I thought that these presents from my dad were quite sweet. He is coming to India in November and will be passing through Mysore to visit. Definitely he will be bringing his very own wedding mosquito net and of course, the socks.

The End.
So yah, I'm here in Mysore, very safe. Feel a little slow in terms of brain functioning, but better than too fast in terms of bowel functioning. I woke up at 3 a.m. this morning, which I thought was a big success. I am trying to get to know my neighbourhood. So far I have gotten lost every time. Now I have a map. Some of the streets have labels on them and some of them don't. The place where I am staying until the end of the month is on the map on a street with no label on it.  My goal for the day is to walk to the yoga studio and back without getting lost.  And I'm bringing toilet paper because I haven't yet figured out how they wipe their bum in India without getting everything soaked. Okay, off I go...
Twitter: @mypelvicfloor
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Monday, 22 September 2014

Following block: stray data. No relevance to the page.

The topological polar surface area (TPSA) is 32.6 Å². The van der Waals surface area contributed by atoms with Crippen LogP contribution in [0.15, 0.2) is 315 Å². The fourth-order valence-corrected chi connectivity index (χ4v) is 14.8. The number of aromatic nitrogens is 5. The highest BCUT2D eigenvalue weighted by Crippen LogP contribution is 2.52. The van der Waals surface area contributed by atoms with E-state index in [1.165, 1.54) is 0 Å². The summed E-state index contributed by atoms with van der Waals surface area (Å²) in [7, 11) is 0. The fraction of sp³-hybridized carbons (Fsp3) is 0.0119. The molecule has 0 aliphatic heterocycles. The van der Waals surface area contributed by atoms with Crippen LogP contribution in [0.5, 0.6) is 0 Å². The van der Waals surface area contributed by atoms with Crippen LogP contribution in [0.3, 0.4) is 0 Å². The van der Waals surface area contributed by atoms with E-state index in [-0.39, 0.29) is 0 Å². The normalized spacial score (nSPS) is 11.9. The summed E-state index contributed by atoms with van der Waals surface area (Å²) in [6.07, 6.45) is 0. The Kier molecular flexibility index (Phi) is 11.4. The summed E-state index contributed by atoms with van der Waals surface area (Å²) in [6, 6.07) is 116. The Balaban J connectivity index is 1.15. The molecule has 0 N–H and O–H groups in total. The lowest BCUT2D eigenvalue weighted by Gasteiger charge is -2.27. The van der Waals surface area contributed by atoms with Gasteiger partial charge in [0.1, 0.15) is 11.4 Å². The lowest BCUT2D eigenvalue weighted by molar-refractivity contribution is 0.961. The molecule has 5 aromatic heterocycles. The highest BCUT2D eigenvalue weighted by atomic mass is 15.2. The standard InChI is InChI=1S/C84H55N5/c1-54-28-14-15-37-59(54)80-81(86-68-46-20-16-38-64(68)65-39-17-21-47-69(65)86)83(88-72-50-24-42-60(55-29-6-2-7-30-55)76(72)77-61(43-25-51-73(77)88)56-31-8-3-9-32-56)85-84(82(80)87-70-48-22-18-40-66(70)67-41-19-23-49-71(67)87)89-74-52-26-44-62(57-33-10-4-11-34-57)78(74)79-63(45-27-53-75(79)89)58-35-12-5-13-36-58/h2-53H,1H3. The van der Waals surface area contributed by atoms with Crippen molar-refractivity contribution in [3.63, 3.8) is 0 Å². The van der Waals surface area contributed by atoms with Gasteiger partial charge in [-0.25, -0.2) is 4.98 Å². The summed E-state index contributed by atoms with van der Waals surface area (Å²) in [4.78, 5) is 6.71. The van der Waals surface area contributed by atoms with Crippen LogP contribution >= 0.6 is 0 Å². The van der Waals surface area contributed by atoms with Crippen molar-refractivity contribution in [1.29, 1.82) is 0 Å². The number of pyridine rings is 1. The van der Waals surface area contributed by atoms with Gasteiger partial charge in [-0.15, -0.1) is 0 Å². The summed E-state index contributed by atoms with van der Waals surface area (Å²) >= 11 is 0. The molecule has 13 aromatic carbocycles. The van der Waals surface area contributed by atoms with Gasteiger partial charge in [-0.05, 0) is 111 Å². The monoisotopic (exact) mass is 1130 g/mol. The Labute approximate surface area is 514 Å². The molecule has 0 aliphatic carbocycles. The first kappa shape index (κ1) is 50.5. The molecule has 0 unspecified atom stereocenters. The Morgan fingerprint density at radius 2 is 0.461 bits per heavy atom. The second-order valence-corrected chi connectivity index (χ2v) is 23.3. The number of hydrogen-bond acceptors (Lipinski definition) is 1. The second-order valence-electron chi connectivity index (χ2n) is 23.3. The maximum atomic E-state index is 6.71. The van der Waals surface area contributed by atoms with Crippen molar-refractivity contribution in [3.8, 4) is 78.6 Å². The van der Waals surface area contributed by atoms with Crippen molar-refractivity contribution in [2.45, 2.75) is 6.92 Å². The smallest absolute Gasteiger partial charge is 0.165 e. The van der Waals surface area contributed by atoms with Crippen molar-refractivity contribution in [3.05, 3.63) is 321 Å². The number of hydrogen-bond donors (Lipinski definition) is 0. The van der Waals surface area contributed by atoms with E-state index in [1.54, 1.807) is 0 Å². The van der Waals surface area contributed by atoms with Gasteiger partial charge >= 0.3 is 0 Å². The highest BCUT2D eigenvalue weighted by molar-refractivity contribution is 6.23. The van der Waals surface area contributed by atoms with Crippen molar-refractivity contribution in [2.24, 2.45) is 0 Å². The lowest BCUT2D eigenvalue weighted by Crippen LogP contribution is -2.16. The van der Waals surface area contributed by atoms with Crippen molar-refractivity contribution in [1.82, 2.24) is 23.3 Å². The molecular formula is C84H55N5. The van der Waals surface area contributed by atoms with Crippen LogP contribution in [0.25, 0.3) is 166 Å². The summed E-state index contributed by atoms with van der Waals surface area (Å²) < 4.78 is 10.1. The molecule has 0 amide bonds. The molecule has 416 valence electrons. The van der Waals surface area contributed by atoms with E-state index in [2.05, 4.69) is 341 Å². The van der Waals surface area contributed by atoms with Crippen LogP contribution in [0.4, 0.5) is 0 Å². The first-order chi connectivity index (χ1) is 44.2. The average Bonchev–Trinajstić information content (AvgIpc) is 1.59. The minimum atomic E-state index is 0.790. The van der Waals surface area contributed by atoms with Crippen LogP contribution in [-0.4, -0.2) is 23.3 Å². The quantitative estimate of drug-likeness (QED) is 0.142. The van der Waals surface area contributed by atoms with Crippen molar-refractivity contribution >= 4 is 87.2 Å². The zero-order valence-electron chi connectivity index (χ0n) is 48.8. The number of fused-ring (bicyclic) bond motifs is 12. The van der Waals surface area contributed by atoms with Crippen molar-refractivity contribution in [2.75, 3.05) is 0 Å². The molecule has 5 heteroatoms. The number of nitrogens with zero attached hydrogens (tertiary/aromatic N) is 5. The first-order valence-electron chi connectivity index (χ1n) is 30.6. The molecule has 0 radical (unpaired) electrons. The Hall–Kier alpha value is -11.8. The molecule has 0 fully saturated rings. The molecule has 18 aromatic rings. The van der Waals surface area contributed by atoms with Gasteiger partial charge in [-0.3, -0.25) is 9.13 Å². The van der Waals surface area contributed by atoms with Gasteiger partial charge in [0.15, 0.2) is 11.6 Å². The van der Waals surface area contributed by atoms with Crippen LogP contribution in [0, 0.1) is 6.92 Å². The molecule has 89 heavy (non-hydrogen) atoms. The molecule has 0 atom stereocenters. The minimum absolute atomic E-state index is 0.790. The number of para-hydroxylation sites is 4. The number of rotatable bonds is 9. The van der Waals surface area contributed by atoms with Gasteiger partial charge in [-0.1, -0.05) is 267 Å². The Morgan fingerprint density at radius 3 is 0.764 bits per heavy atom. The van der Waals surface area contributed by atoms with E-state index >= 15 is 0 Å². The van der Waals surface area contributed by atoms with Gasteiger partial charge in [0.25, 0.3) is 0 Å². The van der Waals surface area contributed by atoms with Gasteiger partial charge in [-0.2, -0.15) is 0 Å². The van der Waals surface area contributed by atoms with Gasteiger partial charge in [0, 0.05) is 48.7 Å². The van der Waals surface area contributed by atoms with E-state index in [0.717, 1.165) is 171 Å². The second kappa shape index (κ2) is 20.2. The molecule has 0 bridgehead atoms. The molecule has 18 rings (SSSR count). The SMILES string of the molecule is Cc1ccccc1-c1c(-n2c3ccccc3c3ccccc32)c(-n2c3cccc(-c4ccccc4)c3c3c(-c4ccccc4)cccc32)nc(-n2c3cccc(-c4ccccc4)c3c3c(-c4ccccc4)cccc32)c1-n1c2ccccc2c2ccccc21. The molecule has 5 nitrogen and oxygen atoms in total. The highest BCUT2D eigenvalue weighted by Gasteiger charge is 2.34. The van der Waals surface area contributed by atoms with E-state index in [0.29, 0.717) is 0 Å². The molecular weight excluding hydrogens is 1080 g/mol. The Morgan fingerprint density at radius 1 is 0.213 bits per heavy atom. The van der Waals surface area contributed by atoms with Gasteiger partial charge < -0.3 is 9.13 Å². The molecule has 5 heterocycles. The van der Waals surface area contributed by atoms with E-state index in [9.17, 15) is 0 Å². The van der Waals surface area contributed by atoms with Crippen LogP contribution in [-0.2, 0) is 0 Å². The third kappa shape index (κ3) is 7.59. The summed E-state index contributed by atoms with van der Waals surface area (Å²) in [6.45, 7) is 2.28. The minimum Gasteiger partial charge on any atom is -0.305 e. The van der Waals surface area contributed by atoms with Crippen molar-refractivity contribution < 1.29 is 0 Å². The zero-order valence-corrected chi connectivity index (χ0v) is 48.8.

Our lives will never be the same, Part Two

So folks, today is the day.

Friday’s brilliant segment of the Vipassana Diaries was hijacked by my Twitter feed. I did a search for “Air France” to see how the strike was going. There wasn’t much there. One out of two flights were being cancelled. Pilots were threatening to extend the strike if unions couldn’t come to a resolution. Some travellers had pissed off things to say, although not as many as you might imagine.

Then I came across a Vanity Fair article called, “Should airplanes be flying themselves?” It was about Air France so I thought I’d take a look. And guess what? An Air France flight from Rio de Janiero to Paris crashed in 2009. I only let myself skim over it, but this was enough to make me reverberate and tremble. If my flight on Monday ran, which was only 50% likely, then well, imminent death for me.

Reverberate, reverberate.

I was sitting at Just Us Coffee. Everyone else was sipping their lattes, happy and chatty. My gluten free espresso chocolate chip cookie was all gone. Soon I would be too.

Reverberate, reverberate.